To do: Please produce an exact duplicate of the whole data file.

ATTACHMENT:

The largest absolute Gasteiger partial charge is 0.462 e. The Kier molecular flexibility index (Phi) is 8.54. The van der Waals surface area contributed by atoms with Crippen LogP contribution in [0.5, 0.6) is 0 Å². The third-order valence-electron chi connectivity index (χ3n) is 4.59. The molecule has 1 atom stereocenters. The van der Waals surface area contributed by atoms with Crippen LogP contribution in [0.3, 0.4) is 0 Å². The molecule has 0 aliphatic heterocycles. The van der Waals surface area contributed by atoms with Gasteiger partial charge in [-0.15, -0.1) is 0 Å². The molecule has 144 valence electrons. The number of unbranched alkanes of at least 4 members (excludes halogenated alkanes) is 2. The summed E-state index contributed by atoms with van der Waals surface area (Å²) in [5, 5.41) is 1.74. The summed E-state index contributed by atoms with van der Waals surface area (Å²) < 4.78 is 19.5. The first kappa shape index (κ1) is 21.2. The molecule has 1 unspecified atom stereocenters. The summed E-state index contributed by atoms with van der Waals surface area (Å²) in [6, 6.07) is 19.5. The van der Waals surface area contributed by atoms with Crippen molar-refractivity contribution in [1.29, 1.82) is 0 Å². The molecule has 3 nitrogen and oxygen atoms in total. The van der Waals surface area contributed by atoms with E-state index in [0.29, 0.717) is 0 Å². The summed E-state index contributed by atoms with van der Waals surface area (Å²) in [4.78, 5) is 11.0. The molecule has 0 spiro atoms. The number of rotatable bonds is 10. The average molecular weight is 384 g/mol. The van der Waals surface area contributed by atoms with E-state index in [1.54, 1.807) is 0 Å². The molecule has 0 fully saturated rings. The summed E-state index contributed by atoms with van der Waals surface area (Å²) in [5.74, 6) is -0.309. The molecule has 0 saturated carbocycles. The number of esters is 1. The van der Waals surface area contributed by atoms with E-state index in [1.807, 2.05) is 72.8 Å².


The largest absolute Gasteiger partial charge is 0.462 e. The Kier molecular flexibility index (Phi) is 8.54. The van der Waals surface area contributed by atoms with Crippen LogP contribution in [0.5, 0.6) is 0 Å². The third-order valence-electron chi connectivity index (χ3n) is 4.59. The molecule has 1 atom stereocenters. The van der Waals surface area contributed by atoms with Crippen LogP contribution in [0.3, 0.4) is 0 Å². The molecule has 0 aliphatic heterocycles. The van der Waals surface area contributed by atoms with Gasteiger partial charge in [-0.15, -0.1) is 0 Å². The molecule has 144 valence electrons. The number of unbranched alkanes of at least 4 members (excludes halogenated alkanes) is 2. The summed E-state index contributed by atoms with van der Waals surface area (Å²) in [5, 5.41) is 1.74. The summed E-state index contributed by atoms with van der Waals surface area (Å²) < 4.78 is 19.5. The first kappa shape index (κ1) is 21.2. The molecule has 1 unspecified atom stereocenters. The summed E-state index contributed by atoms with van der Waals surface area (Å²) in [6, 6.07) is 19.5. The van der Waals surface area contributed by atoms with Crippen molar-refractivity contribution in [1.29, 1.82) is 0 Å². The molecule has 3 nitrogen and oxygen atoms in total. The van der Waals surface area contributed by atoms with E-state index in [0.29, 0.717) is 0 Å². The summed E-state index contributed by atoms with van der Waals surface area (Å²) in [4.78, 5) is 11.0. The molecule has 0 spiro atoms. The number of rotatable bonds is 10. The average molecular weight is 384 g/mol. The van der Waals surface area contributed by atoms with E-state index in [1.54, 1.807) is 0 Å². The molecule has 0 fully saturated rings. The summed E-state index contributed by atoms with van der Waals surface area (Å²) in [5.74, 6) is -0.309. The molecule has 0 saturated carbocycles. The number of esters is 1. The van der Waals surface area contributed by atoms with E-state index in [1.807, 2.05) is 72.8 Å².